Saturday, December 5, 2009

Back in Time: 1985-86: The Mystery of Edwin Drood, Part I

I love to look back at favorite shows (and some not so favorite) and see who was involved in it, both onstage and off, and see what has become of them since. Some shows seem to be chock full of now-famous people who had me either scratching my head as to why they were on Broadway, or excited about seeing them again. From time to time, I thought I might check up on certain shows and share my findings with you.

The 1985-86 season was, by most accounts, lackluster. Musical-wise, there were no Cats sized hits. At that point, anything less than Cats was popularly thought of as somehow lacking. Funny that in the next two seasons, Broadway would find two of its biggest hits ever. But that year did have two shows that were artistically unique and both, to a certain degree, have stood up pretty well over time. Those shows were Song and Dance (featuring Bernadette Peters in her first Tony-winning role) and the show I'm discussing today, The Mystery of Edwin Drood.

The debut effort of Rupert Holmes (above) who wrote the book, lyrics and music (and winning two Tonys for it), the show began as an outdoor summer show in Central Park produced by Joseph Papp (below) and the New York Shakespeare Festival (much like the current revival of Hair). There, the show was tweaked and trimmed and found a huge loyal following, including several groupies who would nightly campaign for their killer of choice.

Based on the unfinished novel by Charles Dickens, Drood (as it was later officially called) concerned a British Music Hall troupe who was presenting their version of the story, abruptly stopping the show just where Dickens did (he died), leaving the murderer unnamed, a mysterious detective in disguise and a variety of subplots unresolved. At that point in the show, the audience was polled as to whom they felt "did it." And the troupe acted out the finale according to the vote.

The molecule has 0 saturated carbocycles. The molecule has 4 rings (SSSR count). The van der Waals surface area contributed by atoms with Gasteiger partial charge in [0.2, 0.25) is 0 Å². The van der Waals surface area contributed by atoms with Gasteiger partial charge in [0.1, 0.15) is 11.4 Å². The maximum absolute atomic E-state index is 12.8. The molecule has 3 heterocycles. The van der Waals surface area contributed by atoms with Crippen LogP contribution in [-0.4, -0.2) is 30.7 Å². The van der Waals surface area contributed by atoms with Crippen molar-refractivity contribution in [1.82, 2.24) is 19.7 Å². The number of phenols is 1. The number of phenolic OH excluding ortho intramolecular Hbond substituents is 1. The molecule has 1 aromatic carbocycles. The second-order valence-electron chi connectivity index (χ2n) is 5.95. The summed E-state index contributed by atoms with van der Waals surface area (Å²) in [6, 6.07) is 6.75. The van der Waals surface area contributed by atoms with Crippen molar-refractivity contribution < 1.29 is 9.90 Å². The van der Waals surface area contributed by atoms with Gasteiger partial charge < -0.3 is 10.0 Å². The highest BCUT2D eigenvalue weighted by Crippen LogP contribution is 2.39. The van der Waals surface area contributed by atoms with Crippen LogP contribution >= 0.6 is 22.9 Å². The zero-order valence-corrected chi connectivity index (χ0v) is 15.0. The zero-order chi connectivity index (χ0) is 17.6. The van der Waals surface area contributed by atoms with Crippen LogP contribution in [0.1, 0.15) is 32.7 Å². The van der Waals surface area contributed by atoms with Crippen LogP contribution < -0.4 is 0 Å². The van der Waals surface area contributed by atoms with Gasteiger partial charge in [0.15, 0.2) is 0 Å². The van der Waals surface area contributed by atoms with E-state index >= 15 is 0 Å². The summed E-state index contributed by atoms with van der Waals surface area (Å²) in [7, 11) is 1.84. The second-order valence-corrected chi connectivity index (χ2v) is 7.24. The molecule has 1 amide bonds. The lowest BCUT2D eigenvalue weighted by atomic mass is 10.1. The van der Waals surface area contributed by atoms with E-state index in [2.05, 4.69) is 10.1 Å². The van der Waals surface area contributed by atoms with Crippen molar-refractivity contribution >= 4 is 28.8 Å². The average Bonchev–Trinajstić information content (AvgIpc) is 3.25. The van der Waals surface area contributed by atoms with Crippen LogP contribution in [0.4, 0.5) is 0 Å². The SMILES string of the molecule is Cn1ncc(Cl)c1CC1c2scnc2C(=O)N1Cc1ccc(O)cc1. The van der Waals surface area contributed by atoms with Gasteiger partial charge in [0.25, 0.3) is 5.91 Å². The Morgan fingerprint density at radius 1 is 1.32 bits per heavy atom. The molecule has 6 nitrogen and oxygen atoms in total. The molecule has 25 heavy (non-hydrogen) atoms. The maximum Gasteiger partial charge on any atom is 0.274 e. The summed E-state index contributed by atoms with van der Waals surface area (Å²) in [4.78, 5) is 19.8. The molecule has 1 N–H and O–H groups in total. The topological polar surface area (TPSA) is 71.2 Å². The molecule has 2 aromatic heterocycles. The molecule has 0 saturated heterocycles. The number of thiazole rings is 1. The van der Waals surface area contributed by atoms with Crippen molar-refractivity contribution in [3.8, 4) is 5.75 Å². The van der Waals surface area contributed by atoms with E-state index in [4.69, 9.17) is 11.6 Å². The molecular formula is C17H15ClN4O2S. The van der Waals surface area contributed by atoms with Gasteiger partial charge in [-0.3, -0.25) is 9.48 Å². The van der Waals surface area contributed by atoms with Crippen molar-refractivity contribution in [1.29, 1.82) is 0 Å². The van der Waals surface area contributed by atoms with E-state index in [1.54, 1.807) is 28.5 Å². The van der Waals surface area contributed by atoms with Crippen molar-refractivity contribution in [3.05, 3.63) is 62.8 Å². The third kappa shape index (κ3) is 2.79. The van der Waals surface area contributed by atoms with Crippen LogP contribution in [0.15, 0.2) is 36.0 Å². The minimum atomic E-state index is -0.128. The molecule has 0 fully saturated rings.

I think the show, which did win 5 Tonys, including Best Musical but had a rather short run, is ripe for revival, given today's audiences' interest in reality shows and TV series that require close scrutiny for clues. An audience weaned on voting from American Idol, Dancing with the Stars, and the detail seeking/plot twist heavy shows like Lost, is just what this way-ahead-of-its-time show needs. Today's theatre goers are ready and primed for an entertaining, but thought-provoking audience participation show.

Over the next week, I'll be blogging about where they all are now. I'll write about the creative team, the stars and the ensemble. I think you'll be surprised at how many "names" that are famous today were unknowns back then, and tribute will be paid to those who have passed.

I'll leave you with details about the lone company member who didn't transfer from Central Park to Broadway: Larry Shue.
Today, you very likely know the name Larry Shue, or are familiar with one or more his plays, which include The Nerd and The Foreigner. I know that up here in New England, both plays are performed regularly in high schools, community theatres and even the local colleges.

In Drood, he played The Reverend Mister Crisparkle, man of the cloth, friend of the homeless, and peace keeper with a penchant for young blondes. Sadly, during the hiatus and transfer period between the summer in the park and Broadway, Mr. Shue was tragically killed in a plane crash. Fortunately for us, his legacy lives on in ever production of Drood and his own body of plays.

Do you have any Drood memories you'd like to share? Any other shows you'd like to discuss like this? Add your comment here or write to me at

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